Let them eat algae
Win or lose, Donald Trump has done the public a service by being probably the first candidate for the presidency, and perhaps any high office, to openly admit that bribery is good. He has boasted in his crude way that he gives liberally to candidates in order to buy influence. And circumstances in Florida pretty much proved it when it was revealed that his foundation donated $25,000 to Florida Attorney General Pam Bondi, shortly before she declined to join a lawsuit brought against Trump University for defrauding students in Florida.
Trump can acknowledge his fondness for bribery because, under current campaign contribution rules, bribery is not a crime. It’s only a crime if you get caught on a recording saying, “I’ll accept your campaign contribution with the understanding that I’ll vote for anything you want me to.” Quid pro quo.
That doesn’t happen very often. But it apparently happened in Pennsylvania, where a former state treasurer and a massive campaign contributor were recently indicted. The treasurer was taking campaign contributions in return for allowing a financial company to be a “finder” for money managers to handle state funds. The finder contributed $3 million but got back several million a year from the favored findees. The details have not come out, but the papers reported that an undercover federal informant and tape recordings were involved. We discussed this case in the current issues of several of Gulfstream Media Group’s magazines. We wonder why, if they aren’t already doing it, the feds aren’t looking at the history of massive campaign contributions by Big Sugar (major sugar producers and related agricultural interests), which have had such a detrimental effect on the Everglades and major waterways on both sides of the state.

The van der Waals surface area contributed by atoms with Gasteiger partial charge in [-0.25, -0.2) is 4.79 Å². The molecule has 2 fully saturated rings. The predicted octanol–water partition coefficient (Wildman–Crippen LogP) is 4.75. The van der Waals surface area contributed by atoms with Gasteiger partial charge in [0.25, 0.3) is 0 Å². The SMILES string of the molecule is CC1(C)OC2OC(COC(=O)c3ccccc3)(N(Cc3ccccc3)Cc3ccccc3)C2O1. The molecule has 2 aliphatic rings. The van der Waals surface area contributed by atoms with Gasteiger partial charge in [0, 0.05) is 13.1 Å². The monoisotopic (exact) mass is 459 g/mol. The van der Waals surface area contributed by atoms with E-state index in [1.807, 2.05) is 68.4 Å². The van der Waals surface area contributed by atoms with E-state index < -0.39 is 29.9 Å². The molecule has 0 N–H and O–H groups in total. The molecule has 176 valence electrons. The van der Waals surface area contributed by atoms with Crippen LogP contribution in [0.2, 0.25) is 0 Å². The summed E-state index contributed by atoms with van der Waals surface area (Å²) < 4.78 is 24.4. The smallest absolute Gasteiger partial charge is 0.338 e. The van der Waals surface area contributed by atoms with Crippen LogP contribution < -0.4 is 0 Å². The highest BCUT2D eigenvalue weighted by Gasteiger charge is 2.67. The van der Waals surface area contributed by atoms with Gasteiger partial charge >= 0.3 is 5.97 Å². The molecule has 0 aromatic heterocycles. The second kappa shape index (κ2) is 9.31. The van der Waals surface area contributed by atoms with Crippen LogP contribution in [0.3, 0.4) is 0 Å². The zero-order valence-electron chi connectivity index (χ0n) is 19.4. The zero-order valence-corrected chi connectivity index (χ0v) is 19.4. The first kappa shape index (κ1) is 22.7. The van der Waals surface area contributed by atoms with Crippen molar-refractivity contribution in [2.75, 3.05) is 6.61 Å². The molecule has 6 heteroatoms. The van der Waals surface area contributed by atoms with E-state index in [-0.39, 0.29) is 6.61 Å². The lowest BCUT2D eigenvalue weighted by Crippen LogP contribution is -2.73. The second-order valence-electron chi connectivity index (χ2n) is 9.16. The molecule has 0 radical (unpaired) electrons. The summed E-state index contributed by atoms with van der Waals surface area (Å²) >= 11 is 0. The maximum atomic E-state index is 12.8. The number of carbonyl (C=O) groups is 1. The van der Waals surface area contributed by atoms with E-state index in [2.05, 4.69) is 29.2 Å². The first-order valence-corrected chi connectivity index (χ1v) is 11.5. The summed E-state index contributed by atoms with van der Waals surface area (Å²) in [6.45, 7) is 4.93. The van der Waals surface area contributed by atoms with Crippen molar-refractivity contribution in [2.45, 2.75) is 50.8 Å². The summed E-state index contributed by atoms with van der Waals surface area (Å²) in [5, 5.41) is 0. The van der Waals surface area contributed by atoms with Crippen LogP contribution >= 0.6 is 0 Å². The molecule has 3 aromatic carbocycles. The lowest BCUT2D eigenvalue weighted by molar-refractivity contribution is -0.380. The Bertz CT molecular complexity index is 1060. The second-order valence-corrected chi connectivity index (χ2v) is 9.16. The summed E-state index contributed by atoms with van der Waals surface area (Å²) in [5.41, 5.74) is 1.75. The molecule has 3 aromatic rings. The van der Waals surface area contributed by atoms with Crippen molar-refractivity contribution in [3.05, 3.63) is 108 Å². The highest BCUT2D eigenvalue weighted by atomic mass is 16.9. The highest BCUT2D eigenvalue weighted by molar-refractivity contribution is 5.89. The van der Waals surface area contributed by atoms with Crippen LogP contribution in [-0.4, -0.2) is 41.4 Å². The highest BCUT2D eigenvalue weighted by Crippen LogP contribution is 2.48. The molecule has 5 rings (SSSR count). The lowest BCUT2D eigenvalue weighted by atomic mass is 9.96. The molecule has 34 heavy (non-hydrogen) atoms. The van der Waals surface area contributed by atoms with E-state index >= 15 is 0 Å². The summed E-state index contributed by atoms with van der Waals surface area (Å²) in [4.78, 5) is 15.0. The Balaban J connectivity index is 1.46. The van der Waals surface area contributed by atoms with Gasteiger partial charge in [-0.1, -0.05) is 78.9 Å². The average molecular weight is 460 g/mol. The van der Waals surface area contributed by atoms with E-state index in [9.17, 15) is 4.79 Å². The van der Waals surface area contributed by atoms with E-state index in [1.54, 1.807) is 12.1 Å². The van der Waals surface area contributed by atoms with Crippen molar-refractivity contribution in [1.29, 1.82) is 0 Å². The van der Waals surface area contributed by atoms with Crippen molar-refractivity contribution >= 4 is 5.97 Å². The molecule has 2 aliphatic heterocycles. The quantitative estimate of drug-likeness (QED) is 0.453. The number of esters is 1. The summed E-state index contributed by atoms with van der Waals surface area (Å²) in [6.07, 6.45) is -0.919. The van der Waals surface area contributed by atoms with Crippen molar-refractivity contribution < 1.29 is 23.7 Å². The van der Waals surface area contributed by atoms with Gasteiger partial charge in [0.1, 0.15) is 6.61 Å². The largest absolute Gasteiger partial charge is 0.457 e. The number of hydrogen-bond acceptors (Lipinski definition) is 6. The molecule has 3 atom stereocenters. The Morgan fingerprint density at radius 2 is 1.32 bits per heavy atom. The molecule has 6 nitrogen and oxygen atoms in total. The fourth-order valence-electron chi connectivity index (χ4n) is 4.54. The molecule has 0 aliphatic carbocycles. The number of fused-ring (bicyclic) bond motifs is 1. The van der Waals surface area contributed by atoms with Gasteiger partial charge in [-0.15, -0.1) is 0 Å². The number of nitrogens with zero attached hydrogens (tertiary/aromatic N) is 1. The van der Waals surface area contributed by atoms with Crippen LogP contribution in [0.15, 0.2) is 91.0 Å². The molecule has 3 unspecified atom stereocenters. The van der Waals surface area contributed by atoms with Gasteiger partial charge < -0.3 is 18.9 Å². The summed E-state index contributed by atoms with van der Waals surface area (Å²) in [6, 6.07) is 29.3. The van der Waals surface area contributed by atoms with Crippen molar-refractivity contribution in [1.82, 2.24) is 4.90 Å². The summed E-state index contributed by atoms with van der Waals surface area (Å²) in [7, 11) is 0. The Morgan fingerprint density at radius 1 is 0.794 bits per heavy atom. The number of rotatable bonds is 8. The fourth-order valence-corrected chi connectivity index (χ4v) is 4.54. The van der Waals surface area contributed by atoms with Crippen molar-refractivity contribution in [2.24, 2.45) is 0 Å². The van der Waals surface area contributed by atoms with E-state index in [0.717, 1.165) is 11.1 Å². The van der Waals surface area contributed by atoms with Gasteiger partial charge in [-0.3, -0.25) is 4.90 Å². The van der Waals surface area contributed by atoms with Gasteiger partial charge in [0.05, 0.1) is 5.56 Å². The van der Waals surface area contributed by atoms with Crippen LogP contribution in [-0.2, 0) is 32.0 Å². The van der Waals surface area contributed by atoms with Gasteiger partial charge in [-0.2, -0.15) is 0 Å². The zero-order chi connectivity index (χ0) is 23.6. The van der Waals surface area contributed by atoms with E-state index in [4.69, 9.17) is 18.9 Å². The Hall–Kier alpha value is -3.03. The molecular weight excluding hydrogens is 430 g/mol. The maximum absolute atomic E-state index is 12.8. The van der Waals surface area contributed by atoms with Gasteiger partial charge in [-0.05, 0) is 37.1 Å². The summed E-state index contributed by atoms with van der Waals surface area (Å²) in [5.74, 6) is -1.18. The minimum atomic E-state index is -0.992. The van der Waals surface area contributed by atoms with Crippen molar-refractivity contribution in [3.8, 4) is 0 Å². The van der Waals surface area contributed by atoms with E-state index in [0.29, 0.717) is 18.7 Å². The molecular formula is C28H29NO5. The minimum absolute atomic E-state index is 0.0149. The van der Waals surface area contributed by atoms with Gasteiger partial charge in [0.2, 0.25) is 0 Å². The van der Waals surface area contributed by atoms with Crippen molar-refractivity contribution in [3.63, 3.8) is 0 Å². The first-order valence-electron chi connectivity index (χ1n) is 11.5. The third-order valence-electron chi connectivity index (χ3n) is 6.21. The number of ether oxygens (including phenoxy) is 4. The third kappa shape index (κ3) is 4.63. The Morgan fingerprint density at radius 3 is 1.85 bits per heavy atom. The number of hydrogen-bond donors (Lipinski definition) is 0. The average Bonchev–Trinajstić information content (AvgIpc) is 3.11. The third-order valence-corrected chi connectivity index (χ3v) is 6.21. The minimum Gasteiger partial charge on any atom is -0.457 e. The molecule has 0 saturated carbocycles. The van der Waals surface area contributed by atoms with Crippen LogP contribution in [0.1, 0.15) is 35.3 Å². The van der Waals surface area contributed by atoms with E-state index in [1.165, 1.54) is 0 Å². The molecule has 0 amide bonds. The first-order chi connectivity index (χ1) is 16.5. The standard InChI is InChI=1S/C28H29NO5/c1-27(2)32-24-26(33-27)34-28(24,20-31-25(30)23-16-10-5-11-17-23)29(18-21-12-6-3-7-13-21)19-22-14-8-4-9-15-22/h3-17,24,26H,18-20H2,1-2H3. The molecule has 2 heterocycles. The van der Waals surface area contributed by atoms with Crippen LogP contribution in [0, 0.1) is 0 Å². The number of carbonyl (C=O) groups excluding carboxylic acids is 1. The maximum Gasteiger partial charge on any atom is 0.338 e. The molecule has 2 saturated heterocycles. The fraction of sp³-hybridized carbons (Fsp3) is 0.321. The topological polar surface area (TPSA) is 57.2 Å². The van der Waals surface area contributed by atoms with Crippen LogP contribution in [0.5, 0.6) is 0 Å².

All bribery of public officials costs the taxpayers eventually, if only in the legal tab to put them in jail, but the situation in Pennsylvania, in which parties simply enriched themselves, seems petty compared to Florida, where tourism and water-related businesses on both side of the state are damaged, the Everglades are endangered and, eventually, the water supply of all South Florida may be threatened.
The campaign contributions ($8.5 million by one sugar company) ensure that no matter how loud the public outcry, the votes to buy the land south of Lake Okeechobee necessary to restore the natural flow of water south into the Glades never seem to be there. Even legislators who live in areas most severely damaged usually vote for Big Sugar over their own neighbors. Those same legislators usually win handily. Why? $8.5 million has a lot to do with it.
Joan E. Friedenberg of Boynton Beach, in a letter to The Palm Beach Post earlier this summer, supplies some details. Martin County (Stuart, Fort Pierce) has been most damaged by the disastrous algae blooms (seen above on a Treasure Coast waterway) caused by polluted water being pumped into the salt-water estuary in Stuart. Businesses and residents have been screaming, but reader Friedenberg points out that they don’t take their anger to the ballot box.
She points out that Gov. Rick Scott, accused of ties to Big Sugar, beat environmentally friendly Charlie Crist by 55 to 40 percent in Martin County. Pam Bondi, Scott’s lackey, won by 66 percent to 31 percent. Two influential state elected officials seen as friendly to sugar interests won with 63 percent and 74 percent support. Go figure. Can Martin County voters be so uninformed, or does $8.5 million set the political agenda?
Until the feds get involved, or Martin County voters wake up, let them eat algae.
Photo provided by Ecosphere.